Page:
When I write about going to Mississippi, I usually write about how much fun it is to see family, or to spend time at the farm, or how it reminds me of the English Countryside of Jane Austen settings. All of those things are still true, but it isn’t entirely what compels me so much about that place. I usually leave out the darker parts that I am not quite sure what to do with or how to process. Nonetheless, I feel like I should say something about this, because I am more and more concerned with the degredation of rural America. It is a forgotten footnote to the cities and suburbs that dot the American landscape and command the attention of media because those places possess the consumer buying power that controls what places are worthy of attention.
Six weeks after my grandmother died, her house was burglarized in a pretty major way. My Aunt Barbara was living there at the time, and was at work, when the perpetrators cut a fence down the pasture and drove up a flatbed truck to remove whatever they could carry out. Aunt Barbara’s dog Petey was kicked and tied up in a dog house while they systematically removed anything that wasn’t tied down from the house. They got interrupted when trying to remove my Dad’s John Deere Gator. However, they took the keys to that as well as the keys to Dad’s tractor. They came back that night to remove the Gator, when Aunt Barbara was home. However, the investigator and a friend of my Dad’s had disabled the Gator. They came back a third time, but Aunt Barbara frightened them away with her handgun, nearly shooting one of the intruders.
The part that I find so distressing about home invasions is that they have no respect for the history of the person whose property is invaded. In American society, for better or worse, it is quite often our property, what we own, that defines us. The history of my grandparents and their home was taken away in one desparate crime. When the pasture was searched, we found family mementos that were valueless to these criminals but were priceless to us: Pa-Paw’s Polaroid Camera, for example. It was a symbol of our childhood, because Pa-paw followed us around everywhere snapping photos of my cousins, sisters and I at play. No, instead the intruders were more concerned with gathering up the unfilled prescriptions for Morphine and other pain medication that Ma-maw never took.
When the investigators came, they said that the door into the garage looked like it had been breached several times – opened with a sharp object. When Ma-maw was ill, she frequently talked about people coming in her home when she was there. She claimed that she could hear them talking. She claimed that she could hear them opening her closet door where she kept her medication. She claimed that one night, when she went to get a glass of water, she saw someone in her rocking chair. Now at this time in Ma-maw’s life, she couldn’t see very well. She had a brain tumor that eventually would take her life. We thought she was just seeing things, that it all was in her head. In retrospect, she probably wasn’t making it up.
There is this kind of desparation born of drug use in rural America. A few days after the home invasion occurred, an African American boy went to a pharmacy in a nearby town, trying to fill one of Ma-maw’s prescriptions for morphine. The security camera caught him, but the authorities never did. In fact, the authorities made little to no effort to apprehend any of the participants in the crime. The one person arrested, a girl, was the daughter of a recent candidate for Walthall County Sherriff. She is out of jail on five years probation. She didn’t give up the name of any accomplices. Her family claims that she is clean now, but Aunt Barbara said that she better not see her on the road to her house, otherwise… When the intruders returned to the house, and Aunt Barbara called the authorities, they told her that she was crazy like her mom, that she was just seeing things. They didn’t do anything. Law enforcement in rural Mississippi is a joke. During the Jim Crow era, they could be counted on to enforce racial separation and justice for no one, and now they delight themselves on being as corrupt as ever and protecting their own friends and family only. For the rest, we have no option but to attempt to protect ourselves, knowing that calling the police will bring a hasty response.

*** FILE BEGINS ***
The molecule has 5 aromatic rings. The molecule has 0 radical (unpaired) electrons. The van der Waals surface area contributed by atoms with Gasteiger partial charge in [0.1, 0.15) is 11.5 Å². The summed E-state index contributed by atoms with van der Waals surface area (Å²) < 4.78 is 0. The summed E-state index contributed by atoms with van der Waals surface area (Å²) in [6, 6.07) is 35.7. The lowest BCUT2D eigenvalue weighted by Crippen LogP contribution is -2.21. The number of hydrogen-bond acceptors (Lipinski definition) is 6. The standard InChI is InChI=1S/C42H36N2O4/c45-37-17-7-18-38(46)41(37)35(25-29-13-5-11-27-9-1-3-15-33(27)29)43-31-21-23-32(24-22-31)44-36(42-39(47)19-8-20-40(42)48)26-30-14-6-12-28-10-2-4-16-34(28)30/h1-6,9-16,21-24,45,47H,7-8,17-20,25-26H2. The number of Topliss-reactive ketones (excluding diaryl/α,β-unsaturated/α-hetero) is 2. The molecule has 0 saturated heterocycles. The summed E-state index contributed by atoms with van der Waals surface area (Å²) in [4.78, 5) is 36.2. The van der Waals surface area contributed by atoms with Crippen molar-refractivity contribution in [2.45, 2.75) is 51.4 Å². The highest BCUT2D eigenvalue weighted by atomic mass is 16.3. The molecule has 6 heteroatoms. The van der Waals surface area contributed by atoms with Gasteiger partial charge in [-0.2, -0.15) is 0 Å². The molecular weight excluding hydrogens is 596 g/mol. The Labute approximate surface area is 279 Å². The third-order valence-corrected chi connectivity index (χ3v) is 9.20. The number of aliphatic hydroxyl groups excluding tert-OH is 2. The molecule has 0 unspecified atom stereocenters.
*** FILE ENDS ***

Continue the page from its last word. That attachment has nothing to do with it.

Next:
When Aunt Barbara and a neighbor observed a low flying aircraft routinely dropping packages on the gas pipeline, they didn’t call the local sherriff. They called the feds located in Jackson – the DEA. They came, and ran an operation to try to apprehend the cargo plane dropping drugs in a place that they assumed that had been forgotten. The plane came, lowered down for the drop, saw the agents, pulled up and never returned again.
Why do I write all of this? Because this is a place that is home to my family. It isn’t supposed to be that way in rural America. That is where we go to see the stars, to catch fireflies, to hear the birds sing. You can’t see the stars if you are afraid to go outside at night.
There is a heaviness there. The place has so much history and so much hardship. But that same heaviness does make for great stories and great storytellers. Could William Faulkner have come from anywhere else? I love it but I confess that it does make me a little afraid.
I should say, these things happened four years ago. Since then, Aunt Barbara has said that she hasn’t had any problems. They think she is Annie Oakley out there with her gun. But should it have to be that way? Shouldn’t we care about the blight of drugs in the country? Walthall County, and places like it, are so far from the radar of any presidential candidate or person of influence or power.
I feel guilty. I sometimes think I should never have left the South because there is so much work to do here.